Tickle My Mind: Prioritizing Self Helps Remove Stigma
I was diagnosed with bipolar disorder in 2008. My first symptoms reared up in my teens. I spent a lot of time in my teens and early 20’s living the party life and living life on an emotional roller coaster. Along with bipolar disorder and depression, I also deal with generalised anxiety disorder.
I still experience episodes, but these full-blown episodes are now very rare. I have created myself a mental wellness plan that helps keeps me stable and well. I’m constantly learning more about myself and my illness, and any new research – my plan is a living document that can be improved and refined when needed.
My wellness plan did not get created overnight. It was a process of trial and error over a period of time. To be honest it’s still a work in progress. Some of the things my plan includes is taking my medication as prescribed every day, visits to the GP, healthy eating, exercise, meditation, tracking and monitoring my triggers and mood, no alcohol or illegal drugs, a strict sleep routine, practicing self-care, gratitude and journaling.
Positive psychology has also played a big part in my wellness strategy. It may seem like a lot of hard work, and it is – but it does get easier.
I have been diagnosed with a chronic illness and like any chronic illness, there are a number of lifestyle changes that need to be incorporated into your daily life.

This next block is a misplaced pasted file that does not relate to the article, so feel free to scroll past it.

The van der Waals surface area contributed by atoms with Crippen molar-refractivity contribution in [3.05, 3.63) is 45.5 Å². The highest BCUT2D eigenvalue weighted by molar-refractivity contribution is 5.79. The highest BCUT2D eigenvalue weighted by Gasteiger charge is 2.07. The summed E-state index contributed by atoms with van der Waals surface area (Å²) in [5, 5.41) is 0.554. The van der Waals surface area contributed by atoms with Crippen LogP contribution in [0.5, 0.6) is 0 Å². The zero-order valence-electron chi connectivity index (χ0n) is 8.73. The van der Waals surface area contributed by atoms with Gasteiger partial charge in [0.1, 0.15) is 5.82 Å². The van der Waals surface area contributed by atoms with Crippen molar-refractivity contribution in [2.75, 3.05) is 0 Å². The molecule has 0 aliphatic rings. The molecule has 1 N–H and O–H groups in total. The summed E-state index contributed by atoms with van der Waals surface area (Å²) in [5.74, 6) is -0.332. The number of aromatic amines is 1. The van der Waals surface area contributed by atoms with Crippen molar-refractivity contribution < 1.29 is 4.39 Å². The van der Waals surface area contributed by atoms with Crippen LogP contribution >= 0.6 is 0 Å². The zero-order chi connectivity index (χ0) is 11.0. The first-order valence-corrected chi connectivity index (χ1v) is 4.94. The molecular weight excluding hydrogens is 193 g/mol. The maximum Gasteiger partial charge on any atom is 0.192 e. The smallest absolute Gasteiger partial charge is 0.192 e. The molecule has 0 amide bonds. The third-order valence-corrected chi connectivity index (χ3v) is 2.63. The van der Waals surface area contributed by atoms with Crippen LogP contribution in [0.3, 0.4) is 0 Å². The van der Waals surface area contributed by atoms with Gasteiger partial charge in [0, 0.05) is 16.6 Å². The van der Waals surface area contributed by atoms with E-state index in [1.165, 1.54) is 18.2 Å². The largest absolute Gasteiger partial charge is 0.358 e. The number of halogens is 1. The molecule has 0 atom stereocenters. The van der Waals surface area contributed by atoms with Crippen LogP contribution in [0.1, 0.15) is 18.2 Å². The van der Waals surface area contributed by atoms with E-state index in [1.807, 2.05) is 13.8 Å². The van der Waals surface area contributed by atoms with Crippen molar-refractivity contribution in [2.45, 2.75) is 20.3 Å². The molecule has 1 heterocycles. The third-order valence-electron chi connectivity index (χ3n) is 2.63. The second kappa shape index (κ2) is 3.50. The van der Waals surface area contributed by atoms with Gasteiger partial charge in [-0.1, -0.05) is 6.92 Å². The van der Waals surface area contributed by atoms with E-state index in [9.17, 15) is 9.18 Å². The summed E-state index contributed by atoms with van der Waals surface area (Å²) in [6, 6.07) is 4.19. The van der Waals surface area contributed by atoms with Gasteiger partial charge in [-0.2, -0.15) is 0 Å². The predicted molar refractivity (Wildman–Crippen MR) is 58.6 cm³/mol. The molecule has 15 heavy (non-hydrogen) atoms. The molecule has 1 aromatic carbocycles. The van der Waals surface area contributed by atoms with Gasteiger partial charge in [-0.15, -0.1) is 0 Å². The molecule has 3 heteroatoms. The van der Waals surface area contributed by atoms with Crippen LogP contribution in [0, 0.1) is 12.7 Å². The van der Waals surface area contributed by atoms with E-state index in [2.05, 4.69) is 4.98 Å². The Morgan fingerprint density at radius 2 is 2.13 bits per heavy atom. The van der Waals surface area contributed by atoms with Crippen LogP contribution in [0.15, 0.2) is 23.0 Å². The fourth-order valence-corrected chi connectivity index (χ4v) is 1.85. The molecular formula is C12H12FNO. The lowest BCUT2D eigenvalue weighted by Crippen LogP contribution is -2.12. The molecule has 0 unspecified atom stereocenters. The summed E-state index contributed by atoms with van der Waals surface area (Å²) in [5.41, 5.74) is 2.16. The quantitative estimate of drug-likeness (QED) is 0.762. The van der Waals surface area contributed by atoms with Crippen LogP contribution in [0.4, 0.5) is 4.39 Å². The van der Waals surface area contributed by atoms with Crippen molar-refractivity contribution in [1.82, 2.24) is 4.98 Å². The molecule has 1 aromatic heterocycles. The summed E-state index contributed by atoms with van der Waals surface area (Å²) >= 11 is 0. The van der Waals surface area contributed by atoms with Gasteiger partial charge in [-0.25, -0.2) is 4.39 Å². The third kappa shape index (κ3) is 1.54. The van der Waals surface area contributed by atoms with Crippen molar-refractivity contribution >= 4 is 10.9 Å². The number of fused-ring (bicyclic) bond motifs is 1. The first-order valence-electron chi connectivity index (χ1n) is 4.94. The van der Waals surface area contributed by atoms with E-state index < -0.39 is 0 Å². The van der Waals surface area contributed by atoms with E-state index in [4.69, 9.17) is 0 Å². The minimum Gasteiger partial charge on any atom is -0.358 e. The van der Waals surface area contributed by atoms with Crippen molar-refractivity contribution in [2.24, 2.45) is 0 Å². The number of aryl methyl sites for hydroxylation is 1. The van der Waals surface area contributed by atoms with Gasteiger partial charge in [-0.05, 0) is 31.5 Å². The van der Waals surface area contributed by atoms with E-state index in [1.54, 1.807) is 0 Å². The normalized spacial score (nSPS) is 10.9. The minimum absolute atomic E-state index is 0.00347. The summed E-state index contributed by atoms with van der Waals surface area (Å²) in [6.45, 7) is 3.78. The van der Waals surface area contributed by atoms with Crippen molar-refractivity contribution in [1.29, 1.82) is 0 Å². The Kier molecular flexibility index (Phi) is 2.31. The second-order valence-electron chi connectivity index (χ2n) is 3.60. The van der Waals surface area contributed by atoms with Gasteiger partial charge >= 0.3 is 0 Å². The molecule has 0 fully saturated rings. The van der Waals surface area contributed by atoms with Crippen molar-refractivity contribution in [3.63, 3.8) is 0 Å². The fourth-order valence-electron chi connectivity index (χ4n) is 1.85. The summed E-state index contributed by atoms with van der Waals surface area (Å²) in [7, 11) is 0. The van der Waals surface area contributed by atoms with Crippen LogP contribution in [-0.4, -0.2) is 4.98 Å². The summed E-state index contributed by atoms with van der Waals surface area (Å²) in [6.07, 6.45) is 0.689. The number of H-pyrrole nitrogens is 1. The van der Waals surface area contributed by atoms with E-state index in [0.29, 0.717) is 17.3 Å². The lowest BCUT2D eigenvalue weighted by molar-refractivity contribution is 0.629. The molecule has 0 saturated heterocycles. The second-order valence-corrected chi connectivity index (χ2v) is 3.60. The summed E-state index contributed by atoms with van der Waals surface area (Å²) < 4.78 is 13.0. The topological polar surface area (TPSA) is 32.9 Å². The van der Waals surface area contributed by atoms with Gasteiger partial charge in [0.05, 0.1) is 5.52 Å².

From my experience, my medication is the foundation upon which my recovery is built. For me, the medication I take is key to keeping my bipolar symptoms at bay so that living my life is not interrupted by episodes of extreme mood swings. The truth is that working with my medication and doing my part in staying healthy has brought me to a period of sustained wellness. I live with very few symptoms of bipolar disorder, and let me repeat, it is NOT easy. Medication alone doesn’t bring wellness to those who live with Bipolar Disorder. It’s just one part of the puzzle. My diet, exercise and sleep are important factors and the constant support from my family and friends is also crucial.
Socially my life has change since my diagnosis – I stay away from alcohol and I maintain a good sleep cycle, so sometime social gathering can be a challenge. This is especially true if maybe you were the “life” of the party, but my health and wellbeing takes priority.
Another important thing that I need to mention – You can’t do this on your own. You need to reach out for help. Your friends, family, GP, mental health organisations – they are all there to support you. With the right combination of lifestyle changes, medication, and therapy, I have been able to manage my illness successfully. Preventing a relapse requires motivation, a commitment to your own health, discipline, structure, courage, and more importantly a belief that you can get better. Make yourself a priority. Every battle with a mental illness is different, my message is, be patient. There will be setbacks, sometimes big ones, and possible relapses, but there will also be moments that take your breath away for all the right reasons. My message is to hold on. It took me a while to learn this and that’s okay. Everyone is on their own journey moving at their own pace. Everyone will have their own ways of coping and their own ways of dealing with their illness – But please don’t be afraid to seek help, or to talk about how you feel.